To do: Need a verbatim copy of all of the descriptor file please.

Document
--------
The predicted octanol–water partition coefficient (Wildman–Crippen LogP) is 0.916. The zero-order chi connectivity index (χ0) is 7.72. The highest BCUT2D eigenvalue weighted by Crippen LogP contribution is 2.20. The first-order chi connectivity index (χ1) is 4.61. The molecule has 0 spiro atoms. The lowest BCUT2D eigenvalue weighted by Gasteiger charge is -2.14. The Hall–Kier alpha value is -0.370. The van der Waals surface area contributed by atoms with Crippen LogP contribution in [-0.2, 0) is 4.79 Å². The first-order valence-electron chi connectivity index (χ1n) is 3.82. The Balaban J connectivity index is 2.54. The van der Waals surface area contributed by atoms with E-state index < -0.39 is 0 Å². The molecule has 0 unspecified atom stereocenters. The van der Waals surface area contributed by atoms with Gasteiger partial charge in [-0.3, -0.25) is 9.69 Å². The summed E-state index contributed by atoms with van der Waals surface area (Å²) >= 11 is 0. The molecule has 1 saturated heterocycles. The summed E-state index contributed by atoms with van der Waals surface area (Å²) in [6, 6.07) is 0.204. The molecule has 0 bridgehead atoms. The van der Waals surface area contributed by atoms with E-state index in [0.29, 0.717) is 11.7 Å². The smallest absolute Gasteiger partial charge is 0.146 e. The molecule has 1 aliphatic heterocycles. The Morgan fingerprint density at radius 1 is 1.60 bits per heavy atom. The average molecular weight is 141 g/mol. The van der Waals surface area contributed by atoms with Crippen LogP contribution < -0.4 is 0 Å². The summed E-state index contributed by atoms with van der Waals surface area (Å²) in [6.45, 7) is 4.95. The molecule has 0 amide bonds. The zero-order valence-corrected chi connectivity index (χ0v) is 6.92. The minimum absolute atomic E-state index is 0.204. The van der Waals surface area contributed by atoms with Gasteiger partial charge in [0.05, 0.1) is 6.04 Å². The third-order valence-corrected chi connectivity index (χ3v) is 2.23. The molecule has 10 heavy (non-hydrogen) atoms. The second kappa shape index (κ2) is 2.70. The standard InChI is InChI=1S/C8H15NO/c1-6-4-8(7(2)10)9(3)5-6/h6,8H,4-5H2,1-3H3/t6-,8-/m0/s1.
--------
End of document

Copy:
The predicted octanol–water partition coefficient (Wildman–Crippen LogP) is 0.916. The zero-order chi connectivity index (χ0) is 7.72. The highest BCUT2D eigenvalue weighted by Crippen LogP contribution is 2.20. The first-order chi connectivity index (χ1) is 4.61. The molecule has 0 spiro atoms. The lowest BCUT2D eigenvalue weighted by Gasteiger charge is -2.14. The Hall–Kier alpha value is -0.370. The van der Waals surface area contributed by atoms with Crippen LogP contribution in [-0.2, 0) is 4.79 Å². The first-order valence-electron chi connectivity index (χ1n) is 3.82. The Balaban J connectivity index is 2.54. The van der Waals surface area contributed by atoms with E-state index < -0.39 is 0 Å². The molecule has 0 unspecified atom stereocenters. The van der Waals surface area contributed by atoms with Gasteiger partial charge in [-0.3, -0.25) is 9.69 Å². The summed E-state index contributed by atoms with van der Waals surface area (Å²) >= 11 is 0. The molecule has 1 saturated heterocycles. The summed E-state index contributed by atoms with van der Waals surface area (Å²) in [6, 6.07) is 0.204. The molecule has 0 bridgehead atoms. The van der Waals surface area contributed by atoms with E-state index in [0.29, 0.717) is 11.7 Å². The smallest absolute Gasteiger partial charge is 0.146 e. The molecule has 1 aliphatic heterocycles. The Morgan fingerprint density at radius 1 is 1.60 bits per heavy atom. The average molecular weight is 141 g/mol. The van der Waals surface area contributed by atoms with Crippen LogP contribution < -0.4 is 0 Å². The summed E-state index contributed by atoms with van der Waals surface area (Å²) in [6.45, 7) is 4.95. The molecule has 0 amide bonds. The zero-order valence-corrected chi connectivity index (χ0v) is 6.92. The minimum absolute atomic E-state index is 0.204. The van der Waals surface area contributed by atoms with Gasteiger partial charge in [0.05, 0.1) is 6.04 Å². The third-order valence-corrected chi connectivity index (χ3v) is 2.23. The molecule has 10 heavy (non-hydrogen) atoms. The second kappa shape index (κ2) is 2.70. The standard InChI is InChI=1S/C8H15NO/c1-6-4-8(7(2)10)9(3)5-6/h6,8H,4-5H2,1-3H3/t6-,8-/m0/s1.